Bernese Mountain Dog Breed Magazine - Showsight


people in the breed as possible and make sure they are from different parts of the country and are involved in a wide variety of activities with the breed. For the new judge, talk with as many breed mentors as you can. Watch a draft test and Berners doing agility and obedience, as well; they are very versatile. Above all, get your hands on the dog before making any decisions and always reward type if the dog is sound. DW: Be patient and start with a quality dog from a reputable breeder that is healthy, sound, of good breed type and sound temperament. Surround yourself with educated, experienced dog people and know your breed standard. Also find good mentors and listen to them. Never com- promise on what is in the best interest of the breed and the foundation of your prospective breeding program. Judges: this is a hands-on breed; know and understand the breed standard. Remember, this is a versatile, work- ing farm dog that’s capable of guarding hearth and home, driving livestock and pulling carts of milk to market. 5. Anything else you’d like to share—something you’ve learned as a breeder, exhibitor or judge or a par- ticular point you’d like to make? SK: I know they can be tempting to put up when they are cute and flashy, but please don’t fall for that. AP: A Bernese Mountain Dog should be able to pull a cart of milk to the market without the milk turning to butter. It’s a good visual to have in your head. NS: In addition to the above, the Bernese Mountain Dog owners and breeders are a kind, sharing and fun group of people who truly love their dogs. Get to know them and enjoy the experience of spending time with the breed and their people. 6. And for a bit of humor, what’s the funniest thing that you ever experienced at a dog show? SK: I had a friend who was in the ring and her pants fell down! She hadn’t fastened them properly in the bath- room prior to that and oops! AP: My first time in the ring, my slip was hanging down four inches below my skirt and I didn’t know it until it was over. Everyone else had a good laugh though. NS: Too many to mention, but I certainly remember the time an exhibitor lost her shoe and fell in the ring. The dog took the leash in his mouth and finished his go-around before going back to the handler to see what happened. DW: I was doing a recall in the obedience ring when half way on the return my dog stopped; the distraction was the cry of a small child. My dog looked at the baby, then at me, trying to decide which was more important for her to attend to. Fortunately, she did return to me with a per- fect front and we only lost a couple of points. Obedience competitions were always my exercise in humility.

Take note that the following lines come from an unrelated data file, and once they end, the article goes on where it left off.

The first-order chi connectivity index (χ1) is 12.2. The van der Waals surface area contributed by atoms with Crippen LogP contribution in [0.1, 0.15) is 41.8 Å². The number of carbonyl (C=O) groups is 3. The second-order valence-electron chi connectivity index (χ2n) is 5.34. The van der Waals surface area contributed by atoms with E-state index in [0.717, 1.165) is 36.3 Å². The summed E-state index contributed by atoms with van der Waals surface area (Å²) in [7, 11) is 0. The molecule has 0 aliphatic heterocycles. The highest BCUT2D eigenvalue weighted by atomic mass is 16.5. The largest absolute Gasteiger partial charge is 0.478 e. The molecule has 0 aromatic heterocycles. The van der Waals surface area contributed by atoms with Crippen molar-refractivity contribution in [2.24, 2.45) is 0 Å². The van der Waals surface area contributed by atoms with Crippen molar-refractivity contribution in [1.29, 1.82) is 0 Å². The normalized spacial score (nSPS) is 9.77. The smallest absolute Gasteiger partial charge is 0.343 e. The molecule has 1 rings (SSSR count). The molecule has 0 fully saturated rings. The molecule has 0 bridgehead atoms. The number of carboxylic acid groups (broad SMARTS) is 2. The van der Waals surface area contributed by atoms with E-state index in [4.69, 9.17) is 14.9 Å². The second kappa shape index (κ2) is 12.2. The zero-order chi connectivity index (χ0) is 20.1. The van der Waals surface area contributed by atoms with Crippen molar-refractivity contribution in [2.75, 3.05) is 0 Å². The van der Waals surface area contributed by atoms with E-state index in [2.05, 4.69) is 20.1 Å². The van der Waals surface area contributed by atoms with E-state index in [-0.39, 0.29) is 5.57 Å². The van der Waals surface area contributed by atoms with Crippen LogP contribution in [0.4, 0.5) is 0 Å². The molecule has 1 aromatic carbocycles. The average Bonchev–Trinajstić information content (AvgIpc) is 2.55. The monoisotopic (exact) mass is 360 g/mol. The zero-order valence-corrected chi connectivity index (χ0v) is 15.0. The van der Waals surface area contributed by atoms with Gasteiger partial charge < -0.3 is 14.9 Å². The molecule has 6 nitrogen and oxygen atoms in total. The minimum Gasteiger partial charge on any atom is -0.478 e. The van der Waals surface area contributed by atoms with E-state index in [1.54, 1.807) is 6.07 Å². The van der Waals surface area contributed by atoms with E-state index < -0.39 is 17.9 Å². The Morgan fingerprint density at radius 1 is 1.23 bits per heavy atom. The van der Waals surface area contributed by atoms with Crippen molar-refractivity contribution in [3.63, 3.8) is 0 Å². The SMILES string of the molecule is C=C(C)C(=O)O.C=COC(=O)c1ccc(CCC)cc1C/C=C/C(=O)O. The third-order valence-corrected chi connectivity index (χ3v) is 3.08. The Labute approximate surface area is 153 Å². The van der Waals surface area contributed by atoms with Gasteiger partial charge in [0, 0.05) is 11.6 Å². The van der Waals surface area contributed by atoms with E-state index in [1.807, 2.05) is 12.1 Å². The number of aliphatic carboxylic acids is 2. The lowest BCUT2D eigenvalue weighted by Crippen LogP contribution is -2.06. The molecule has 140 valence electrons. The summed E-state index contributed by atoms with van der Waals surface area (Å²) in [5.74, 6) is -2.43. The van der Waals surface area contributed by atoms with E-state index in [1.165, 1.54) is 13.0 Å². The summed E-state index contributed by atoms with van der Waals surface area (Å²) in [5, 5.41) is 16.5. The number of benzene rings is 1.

the breed health database, Bernergarde. Knowledge is power, but finding the dog that meets the needs of a specific bitch can still be a challenge. DW: The bigget problems are the rapid increase in popular- ity of the breed, anti-dog legislation and high volume commercial breeders and puppy mills. Along with puppy buyers unwilling to wait for a quality, responsibly bred puppy. 4. Advice to a new breeder? Advice to a new judge of your breed? SK: To a new breeder, try and stay in touch with the roots of the breed and don’t create fads. New judges should learn about the roots and history of the breed and not fall for fads. SN: If I were a new breeder , I would try to find the breeder who is interested in the health clearances of each dog as much as the show record of each dog. In this breed, you need to start with a dog with a good healthy background that also exhibits type at the same time. I would also look into the breeding background of the dog you might want to purchase. This breed is not always easy to breed; too many bitches have to be bred by AI’s or whelp by C-sections. Males lose their sperm count early and can not be counted on in older years, even if they are still alive. One needs to find bloodlines that have bitches that tend to breed and whelp naturally. This is a breed that has lots to offer to its owners and breeders, but it is also a breed that the breeders need to be knowledgeable and know what they are doing. AP: New breeders should find a mentor with many years of experience in the breed to help guide them in making good breeding decisions. New judges should look for a draft style dog with good bone and substance and use their hands to examine the dogs. NS: To the new breeder, align yourself with a mentor who you respect and can have an open line of communica- tion with. Don’t be in a hurry to produce puppies. Study everything you can get your hands on, talk to as many “OBEDIENCE COMPETITIONS WERE ALWAYS MY EXERCISE IN HUMILITY.”


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